Proposed sale doesn't end debate over Portland plaza
PORTLAND — The sale of most of Congress Square Plaza to the owner of the former Eastland Park Hotel could be approved by the City Council as soon as Sept. 9.
On Aug. 21, the council's Housing and Community Development Committee voted to refer a proposed sale agreement to the council. Under the agreement, the city would sell about 9,500 square feet of the public space at the corner of Congress and High streets to RockBridge Capital LLC for nearly $524,000.
In addition, RockBridge would pay $50,000 to help fund redesign of the entire square, and another $45,000 for nearby sidewalk improvements.
RockBridge and co-developer New Castle Hotels & Resorts are finishing a $50 million renovation of the 86-year-old hotel, and plan to reopen it in December as the Westin Portland Harborview Hotel. The developers have hoped to acquire a portion of the plaza to build an adjoining center for meetings and events.
A preliminary design of the center was unveiled in May, and the committee then voted to begin negotiating the sale. That decision was by a margin identical to last week's: 3-1, with Councilor Kevin Donoghue dissenting in both votes.
At the Aug. 21 meeting, more than two dozen people voiced sharply divisive opinions about the sale. Most were opposed to it.
"Cities, basically, do not sell public parks," said Frank Turek, president of the Friends of Congress Square Park, the neighborhood group that has been leading a campaign to stop the sale.
He noted that while the city has sold vacant property such as unused school buildings to private developers, it has never sold a park. "Congress Square Park is not a school or a (vacant) lot," he said.
Selling the space would unfairly penalize residents who frequent it because they lack money or transportation to use other parks and open spaces, according to Clinton Street resident Seth Berner.
"We're valuing people who have been using Congress Square Park less highly," he said.
But a High Street resident, Jill Barkley, said she supports the sale because of another value: the visitors, business and tax revenue the event center may bring the city.
"And I'm excited that there will still be a park," she said. If the sale is completed, about 4,800 square feet of the plaza would remain as public space.
Holly Seeliger, a Brackett Street resident and School Board member, said Portland should not be selling the space at a time when cities are expanding their development of parks – and when large meetings and conventions are becoming less popular.
"With the certain death of conventions, Portland developers must stop looking to the past and start looking to our greener future," she said.
But Steve Hewins, the newly hired executive director of Portland's Downtown District, said there is demand for the type of meeting space that RockBridge wants to build.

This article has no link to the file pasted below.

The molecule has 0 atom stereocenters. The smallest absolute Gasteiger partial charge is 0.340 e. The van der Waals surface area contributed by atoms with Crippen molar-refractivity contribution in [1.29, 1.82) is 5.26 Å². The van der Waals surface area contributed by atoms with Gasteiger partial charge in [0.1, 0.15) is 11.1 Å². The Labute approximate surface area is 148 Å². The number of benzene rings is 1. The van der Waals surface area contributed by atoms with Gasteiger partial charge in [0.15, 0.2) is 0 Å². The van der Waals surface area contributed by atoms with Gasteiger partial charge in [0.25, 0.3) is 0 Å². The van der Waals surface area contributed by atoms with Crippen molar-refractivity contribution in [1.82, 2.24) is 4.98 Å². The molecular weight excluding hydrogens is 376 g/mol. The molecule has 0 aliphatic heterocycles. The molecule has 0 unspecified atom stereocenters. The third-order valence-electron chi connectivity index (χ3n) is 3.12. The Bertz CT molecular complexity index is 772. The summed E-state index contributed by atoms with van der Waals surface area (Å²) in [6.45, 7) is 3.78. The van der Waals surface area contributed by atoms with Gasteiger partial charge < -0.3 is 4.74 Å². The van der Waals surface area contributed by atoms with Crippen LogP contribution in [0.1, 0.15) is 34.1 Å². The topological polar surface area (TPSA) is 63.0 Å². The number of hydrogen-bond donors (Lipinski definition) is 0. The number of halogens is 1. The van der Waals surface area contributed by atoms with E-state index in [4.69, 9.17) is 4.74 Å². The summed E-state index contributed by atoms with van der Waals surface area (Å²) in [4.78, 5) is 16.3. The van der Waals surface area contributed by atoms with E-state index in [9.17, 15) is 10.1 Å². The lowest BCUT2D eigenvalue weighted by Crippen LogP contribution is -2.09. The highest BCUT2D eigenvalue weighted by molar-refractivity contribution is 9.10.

"We have a lack of convention facilities in Portland," he said, noting that the city's hotels look to business meetings as a way to fill rooms outside the tourism season.
Inside the event center, about 5,000 square feet of space would be available for meetings. The addition is nearly the size of the Eastland's existing main ballroom, and would increase the hotel's meeting space by nearly a third, to more than 21,000 square feet.
The city's largest convention site, the Holiday Inn by the Bay, has 30,000 square feet of meeting space, including a 12,000-square-foot hall, according to the hotel's website.
On Monday, Westin Portland general manager Bruce Wennerstrom said he had no doubt his hotel's event space would do a brisk business.
While there has been a decline in the number of large meetings at major convention halls, according to Wennerstrom, there is growing, unmet demand by smaller gatherings for space in the city. They tend to be regional groups trying to book venues for 250-300 people.
"Portland is a hot commodity," he said. "A lot of groups want to come here, but a lot are turned away."
Before the proposed event center does any business, the sale must receive council approval. And the city's Planning Board and Historic Preservation Board would have to approve plans for the center that are "in substantial conformance" with the design presented in May.
Meanwhile, city planners would be working to improve the remaining portion of the plaza, in coordination with the hotel developers. The city is conducting a so-called "visioning" project that is gathering ideas for the smaller space, as well as the entire area of Congress Square. The project is collecting public input through an online survey, a web page and public meetings that are planned for September.
But that wasn't enough to sway Donoghue, who said he was voting against the sale because plans for the smaller plaza weren't in place.
"I cannot clearly see the public benefit in the smaller space," the councilor said. "It is for that reason I can't ignore the overwhelming public comment from the residents of this city."